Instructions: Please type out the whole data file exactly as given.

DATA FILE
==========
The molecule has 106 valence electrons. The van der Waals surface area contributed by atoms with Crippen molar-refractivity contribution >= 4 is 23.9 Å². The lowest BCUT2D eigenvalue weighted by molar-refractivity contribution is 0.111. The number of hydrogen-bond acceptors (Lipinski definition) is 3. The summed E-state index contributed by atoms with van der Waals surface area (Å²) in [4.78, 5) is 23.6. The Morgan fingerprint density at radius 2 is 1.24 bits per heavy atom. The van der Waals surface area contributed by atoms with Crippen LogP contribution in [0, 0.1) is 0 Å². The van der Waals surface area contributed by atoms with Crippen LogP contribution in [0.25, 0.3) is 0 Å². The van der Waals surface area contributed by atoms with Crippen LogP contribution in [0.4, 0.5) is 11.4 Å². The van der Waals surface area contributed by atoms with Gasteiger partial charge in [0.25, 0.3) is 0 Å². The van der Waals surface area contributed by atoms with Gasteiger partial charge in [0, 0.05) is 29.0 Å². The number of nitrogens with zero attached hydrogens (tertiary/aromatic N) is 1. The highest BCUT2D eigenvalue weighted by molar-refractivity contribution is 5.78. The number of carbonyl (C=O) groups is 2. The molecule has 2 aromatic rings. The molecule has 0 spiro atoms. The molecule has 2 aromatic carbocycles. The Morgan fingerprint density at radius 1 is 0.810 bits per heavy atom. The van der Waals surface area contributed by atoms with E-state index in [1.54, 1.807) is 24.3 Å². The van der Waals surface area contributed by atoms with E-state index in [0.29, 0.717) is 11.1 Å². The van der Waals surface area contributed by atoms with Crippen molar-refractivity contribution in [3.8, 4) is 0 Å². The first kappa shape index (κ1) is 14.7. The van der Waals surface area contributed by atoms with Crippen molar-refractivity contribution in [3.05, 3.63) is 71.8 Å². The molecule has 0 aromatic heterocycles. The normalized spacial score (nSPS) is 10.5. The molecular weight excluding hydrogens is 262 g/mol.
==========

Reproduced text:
The molecule has 106 valence electrons. The van der Waals surface area contributed by atoms with Crippen molar-refractivity contribution >= 4 is 23.9 Å². The lowest BCUT2D eigenvalue weighted by molar-refractivity contribution is 0.111. The number of hydrogen-bond acceptors (Lipinski definition) is 3. The summed E-state index contributed by atoms with van der Waals surface area (Å²) in [4.78, 5) is 23.6. The Morgan fingerprint density at radius 2 is 1.24 bits per heavy atom. The van der Waals surface area contributed by atoms with Crippen LogP contribution in [0, 0.1) is 0 Å². The van der Waals surface area contributed by atoms with Crippen LogP contribution in [0.25, 0.3) is 0 Å². The van der Waals surface area contributed by atoms with Crippen LogP contribution in [0.4, 0.5) is 11.4 Å². The van der Waals surface area contributed by atoms with Gasteiger partial charge in [0.25, 0.3) is 0 Å². The van der Waals surface area contributed by atoms with Gasteiger partial charge in [0, 0.05) is 29.0 Å². The number of nitrogens with zero attached hydrogens (tertiary/aromatic N) is 1. The highest BCUT2D eigenvalue weighted by molar-refractivity contribution is 5.78. The number of carbonyl (C=O) groups is 2. The molecule has 2 aromatic rings. The molecule has 0 spiro atoms. The molecule has 2 aromatic carbocycles. The Morgan fingerprint density at radius 1 is 0.810 bits per heavy atom. The van der Waals surface area contributed by atoms with E-state index in [1.54, 1.807) is 24.3 Å². The van der Waals surface area contributed by atoms with E-state index in [0.29, 0.717) is 11.1 Å². The van der Waals surface area contributed by atoms with Crippen molar-refractivity contribution in [3.8, 4) is 0 Å². The first kappa shape index (κ1) is 14.7. The van der Waals surface area contributed by atoms with Crippen molar-refractivity contribution in [3.05, 3.63) is 71.8 Å². The molecule has 0 aromatic heterocycles. The normalized spacial score (nSPS) is 10.5. The molecular weight excluding hydrogens is 262 g/mol.